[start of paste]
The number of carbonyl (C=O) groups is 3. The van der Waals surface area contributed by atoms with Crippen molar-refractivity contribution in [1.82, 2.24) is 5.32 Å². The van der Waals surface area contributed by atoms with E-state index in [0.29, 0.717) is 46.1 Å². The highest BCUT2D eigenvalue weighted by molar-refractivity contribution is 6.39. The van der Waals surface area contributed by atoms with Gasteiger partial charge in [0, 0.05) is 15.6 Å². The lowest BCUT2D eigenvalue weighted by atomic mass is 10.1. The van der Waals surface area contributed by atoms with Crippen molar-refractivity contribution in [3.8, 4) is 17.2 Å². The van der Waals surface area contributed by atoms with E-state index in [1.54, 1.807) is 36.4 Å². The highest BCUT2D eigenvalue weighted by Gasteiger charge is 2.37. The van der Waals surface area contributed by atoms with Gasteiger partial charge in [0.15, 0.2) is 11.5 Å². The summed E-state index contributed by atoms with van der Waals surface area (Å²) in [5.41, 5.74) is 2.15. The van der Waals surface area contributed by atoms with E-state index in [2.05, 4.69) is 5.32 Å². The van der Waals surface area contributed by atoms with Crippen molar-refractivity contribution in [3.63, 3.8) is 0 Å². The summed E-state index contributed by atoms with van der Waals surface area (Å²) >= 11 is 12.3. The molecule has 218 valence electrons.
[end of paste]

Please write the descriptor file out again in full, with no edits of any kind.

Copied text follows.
The number of carbonyl (C=O) groups is 3. The van der Waals surface area contributed by atoms with Crippen molar-refractivity contribution in [1.82, 2.24) is 5.32 Å². The van der Waals surface area contributed by atoms with E-state index in [0.29, 0.717) is 46.1 Å². The highest BCUT2D eigenvalue weighted by molar-refractivity contribution is 6.39. The van der Waals surface area contributed by atoms with Gasteiger partial charge in [0, 0.05) is 15.6 Å². The lowest BCUT2D eigenvalue weighted by atomic mass is 10.1. The van der Waals surface area contributed by atoms with Crippen molar-refractivity contribution in [3.8, 4) is 17.2 Å². The van der Waals surface area contributed by atoms with E-state index in [1.54, 1.807) is 36.4 Å². The highest BCUT2D eigenvalue weighted by Gasteiger charge is 2.37. The van der Waals surface area contributed by atoms with Gasteiger partial charge in [0.15, 0.2) is 11.5 Å². The summed E-state index contributed by atoms with van der Waals surface area (Å²) in [5.41, 5.74) is 2.15. The van der Waals surface area contributed by atoms with E-state index in [2.05, 4.69) is 5.32 Å². The van der Waals surface area contributed by atoms with Crippen molar-refractivity contribution in [3.63, 3.8) is 0 Å². The summed E-state index contributed by atoms with van der Waals surface area (Å²) >= 11 is 12.3. The molecule has 218 valence electrons.